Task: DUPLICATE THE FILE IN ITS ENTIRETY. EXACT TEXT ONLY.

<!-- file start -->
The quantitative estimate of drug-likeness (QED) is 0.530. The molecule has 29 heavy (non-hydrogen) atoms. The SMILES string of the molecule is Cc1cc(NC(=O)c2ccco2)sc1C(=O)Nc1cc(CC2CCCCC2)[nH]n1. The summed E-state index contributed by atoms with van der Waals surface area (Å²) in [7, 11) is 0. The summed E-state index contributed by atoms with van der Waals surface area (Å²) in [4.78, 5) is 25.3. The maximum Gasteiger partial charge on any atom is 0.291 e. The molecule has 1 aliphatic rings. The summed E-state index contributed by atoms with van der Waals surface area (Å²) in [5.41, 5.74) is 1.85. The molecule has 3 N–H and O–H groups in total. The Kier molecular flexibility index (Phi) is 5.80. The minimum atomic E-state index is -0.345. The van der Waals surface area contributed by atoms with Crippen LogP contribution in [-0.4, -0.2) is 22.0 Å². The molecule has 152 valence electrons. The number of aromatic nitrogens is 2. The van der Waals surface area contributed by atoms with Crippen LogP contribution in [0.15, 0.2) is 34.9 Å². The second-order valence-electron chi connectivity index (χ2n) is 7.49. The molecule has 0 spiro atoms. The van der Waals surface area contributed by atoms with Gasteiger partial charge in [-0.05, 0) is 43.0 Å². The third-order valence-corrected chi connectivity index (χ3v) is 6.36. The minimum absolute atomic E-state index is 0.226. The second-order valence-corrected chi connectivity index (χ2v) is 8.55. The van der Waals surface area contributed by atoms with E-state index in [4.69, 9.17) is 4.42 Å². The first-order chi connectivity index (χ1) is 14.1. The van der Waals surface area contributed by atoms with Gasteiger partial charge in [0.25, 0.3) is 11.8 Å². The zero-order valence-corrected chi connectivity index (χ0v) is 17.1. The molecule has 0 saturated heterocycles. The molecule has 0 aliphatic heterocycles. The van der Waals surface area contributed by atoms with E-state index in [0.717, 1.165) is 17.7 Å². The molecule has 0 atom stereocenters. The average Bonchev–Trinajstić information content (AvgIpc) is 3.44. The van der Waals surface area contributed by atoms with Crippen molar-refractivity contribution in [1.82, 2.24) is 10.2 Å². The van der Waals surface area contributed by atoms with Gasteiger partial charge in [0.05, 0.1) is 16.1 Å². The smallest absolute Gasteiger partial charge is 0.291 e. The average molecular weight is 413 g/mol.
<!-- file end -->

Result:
The quantitative estimate of drug-likeness (QED) is 0.530. The molecule has 29 heavy (non-hydrogen) atoms. The SMILES string of the molecule is Cc1cc(NC(=O)c2ccco2)sc1C(=O)Nc1cc(CC2CCCCC2)[nH]n1. The summed E-state index contributed by atoms with van der Waals surface area (Å²) in [7, 11) is 0. The summed E-state index contributed by atoms with van der Waals surface area (Å²) in [4.78, 5) is 25.3. The maximum Gasteiger partial charge on any atom is 0.291 e. The molecule has 1 aliphatic rings. The summed E-state index contributed by atoms with van der Waals surface area (Å²) in [5.41, 5.74) is 1.85. The molecule has 3 N–H and O–H groups in total. The Kier molecular flexibility index (Phi) is 5.80. The minimum atomic E-state index is -0.345. The van der Waals surface area contributed by atoms with Crippen LogP contribution in [-0.4, -0.2) is 22.0 Å². The molecule has 152 valence electrons. The number of aromatic nitrogens is 2. The van der Waals surface area contributed by atoms with Crippen LogP contribution in [0.15, 0.2) is 34.9 Å². The second-order valence-electron chi connectivity index (χ2n) is 7.49. The molecule has 0 spiro atoms. The van der Waals surface area contributed by atoms with Gasteiger partial charge in [-0.05, 0) is 43.0 Å². The third-order valence-corrected chi connectivity index (χ3v) is 6.36. The minimum absolute atomic E-state index is 0.226. The second-order valence-corrected chi connectivity index (χ2v) is 8.55. The van der Waals surface area contributed by atoms with E-state index in [4.69, 9.17) is 4.42 Å². The first-order chi connectivity index (χ1) is 14.1. The van der Waals surface area contributed by atoms with Gasteiger partial charge in [0.25, 0.3) is 11.8 Å². The zero-order valence-corrected chi connectivity index (χ0v) is 17.1. The molecule has 0 saturated heterocycles. The molecule has 0 aliphatic heterocycles. The van der Waals surface area contributed by atoms with E-state index in [0.717, 1.165) is 17.7 Å². The molecule has 0 atom stereocenters. The average Bonchev–Trinajstić information content (AvgIpc) is 3.44. The van der Waals surface area contributed by atoms with Crippen molar-refractivity contribution in [1.82, 2.24) is 10.2 Å². The van der Waals surface area contributed by atoms with Gasteiger partial charge in [0.05, 0.1) is 16.1 Å². The smallest absolute Gasteiger partial charge is 0.291 e. The average molecular weight is 413 g/mol.